Are you having Brinks security problems? This page provides help with:
If you're having problems with a failing keypad, see this Brinks page for help.
Like all home alarm systems, Brinks alarm panels need a way to indicate when they are having a problem.
The first thing most people
notice is a beeping keypad, along with a “Trouble” light on their
Brinks keypad. The display window of the keypad can also show various
trouble codes to identify the exact problem.
If your Brinks security system beeps, you can silence it by pressing the “Cancel” button.
If this happens in the middle of the night, this will let you get back
to sleep until you have a chance to deal with the problem. (Click here
for more help with beeping Brinks keypads.)
When you’re ready, you can check the trouble code in the display to find the specific cause of the issue. You can fix some trouble conditions yourself, such as a failing battery. Other conditions may require the assistance of a professional alarm technician. In a few worst-case situations, the system may be beyond repair and in need of replacement.
Here is a list of common Brinks trouble codes, along with the most likely causes. For more details, see the user manual for your particular system.
NO AC – There is a power outage, or the low-voltage transformer has failed or is unplugged.
CF TROUBLE – Component Failure (Bad device)
CP TROUBLE – Communication Problem, usually due to the phone line to the panel being disconnected.
CH TROUBLE – Upload/download failure. An attempt was made by the alarm company to contact the panel, and a problem occurred.
CF TROUBLE - (Displayed on non-supervised keypads) - Indicates that the wiring to the supervised keypad has been faulted.
CS TROUBLE – Siren failure. The wiring to the siren has been cut, left disconnected in the main panel, or the siren has failed.
LINE CUT – Telephone line cut indication (Optional feature)
LOW BATT – Main control panel battery is failing, or AC power was disconnected long enough to deplete the battery. If you’ve had an outage, wait 24 hours and check again. If the low battery indication is still showing, check the battery and replace it if needed.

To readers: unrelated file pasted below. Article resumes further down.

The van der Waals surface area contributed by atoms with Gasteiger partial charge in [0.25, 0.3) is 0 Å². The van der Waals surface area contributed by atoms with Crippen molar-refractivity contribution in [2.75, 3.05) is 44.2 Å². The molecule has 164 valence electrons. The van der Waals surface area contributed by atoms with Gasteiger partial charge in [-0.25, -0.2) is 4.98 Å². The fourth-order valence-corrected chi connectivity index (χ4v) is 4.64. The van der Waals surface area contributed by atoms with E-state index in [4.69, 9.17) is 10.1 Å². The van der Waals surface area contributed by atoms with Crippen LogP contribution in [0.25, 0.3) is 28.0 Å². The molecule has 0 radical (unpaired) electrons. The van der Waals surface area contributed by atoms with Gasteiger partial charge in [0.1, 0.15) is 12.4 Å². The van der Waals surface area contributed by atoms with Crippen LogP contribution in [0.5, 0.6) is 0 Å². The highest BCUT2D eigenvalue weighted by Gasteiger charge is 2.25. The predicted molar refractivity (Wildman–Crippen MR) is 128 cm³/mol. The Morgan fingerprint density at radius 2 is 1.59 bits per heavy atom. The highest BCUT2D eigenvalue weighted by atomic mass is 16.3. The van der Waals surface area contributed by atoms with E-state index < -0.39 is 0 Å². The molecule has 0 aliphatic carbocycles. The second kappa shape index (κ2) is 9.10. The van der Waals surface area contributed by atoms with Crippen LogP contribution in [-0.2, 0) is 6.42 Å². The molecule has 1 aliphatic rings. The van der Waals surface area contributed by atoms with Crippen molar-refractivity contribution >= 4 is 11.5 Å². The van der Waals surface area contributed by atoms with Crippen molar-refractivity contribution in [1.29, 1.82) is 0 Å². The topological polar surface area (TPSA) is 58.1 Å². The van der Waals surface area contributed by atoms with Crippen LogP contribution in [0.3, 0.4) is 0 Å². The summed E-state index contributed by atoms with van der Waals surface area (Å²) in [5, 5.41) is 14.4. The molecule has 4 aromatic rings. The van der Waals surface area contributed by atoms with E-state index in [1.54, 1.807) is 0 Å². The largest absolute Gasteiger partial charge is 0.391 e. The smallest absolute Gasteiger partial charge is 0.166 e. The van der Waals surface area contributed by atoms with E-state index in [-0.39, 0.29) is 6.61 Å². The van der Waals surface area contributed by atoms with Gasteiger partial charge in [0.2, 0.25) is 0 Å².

(Zone Number) TROUBLE – The fire zone has been tripped. See this page for help dealing with a Brinks fire zone.
This is one area where Brinks alarm systems are no better or worse than any other security system brand. ALL alarm systems require regular battery replacement, about every 3-5 years on average. This is just the nature of sealed lead-acid (SLA) battery technology.
Changing your Brinks battery is as easy as removing the old battery and putting in the replacement. Replacement batteries are available at battery suppliers such as BatteriesPlus, as well as online sources such as my Amazon A-store.
Make sure the new battery has the same voltage rating (typically 12-volts for alarm batteries). The amp-hour (AH) rating should be the same or higher than the old battery, typically either 4AH or 7AH. If you’re “upsizing” to the larger capacity battery, check the dimensions to make sure the new, larger battery will fit your alarm panel enclosure.
When installing the new battery, be sure to observe polarity, just as you would for your car battery: The red lead connects to the red terminal, and the black lead goes to the black terminal.
For help changing your battery, see these pages:
Brinks security systems use a Master Code to program itself and several other User Codes. If the Brinks Master Code is forgotten, you don’t have any good options. There is no Brinks home security “Master Reset” function. If the code is lost, there is no way to recover it.
The master code problem is just one reason why you should consider
updating your Brinks security panel to something newer. Nearly all
modern alarm panels have a way to reset some or all of the program
memory locations to factory default values. From that point, a
programming manual can be used to add or change codes, account
information, zone programming, etc.
The older technology used in the Brinks company systems lacks this defaulting feature, making the system worthless if the master code is ever lost. To make matters worse, even if you could default a Brinks panel, Brinks security system programing manuals were never made public. This means you have little chance of finding an alarm company to re-program the system for you.
Your only other option for a lost Brinks code is to contact ADT Security. They bought out Brinks/Broadview Security, and surely have Brinks programming information. But, they will only work on your system if you sign a monitoring contract.
To find out how much it would cost to replace your old Brinks system, just fill out the form below. You'll receive estimates by email, with no obligation to buy anything.
For more help deciding whether to replace your system or not, see this page on Brinks Security Systems – When to Hold’em, when to Fold’em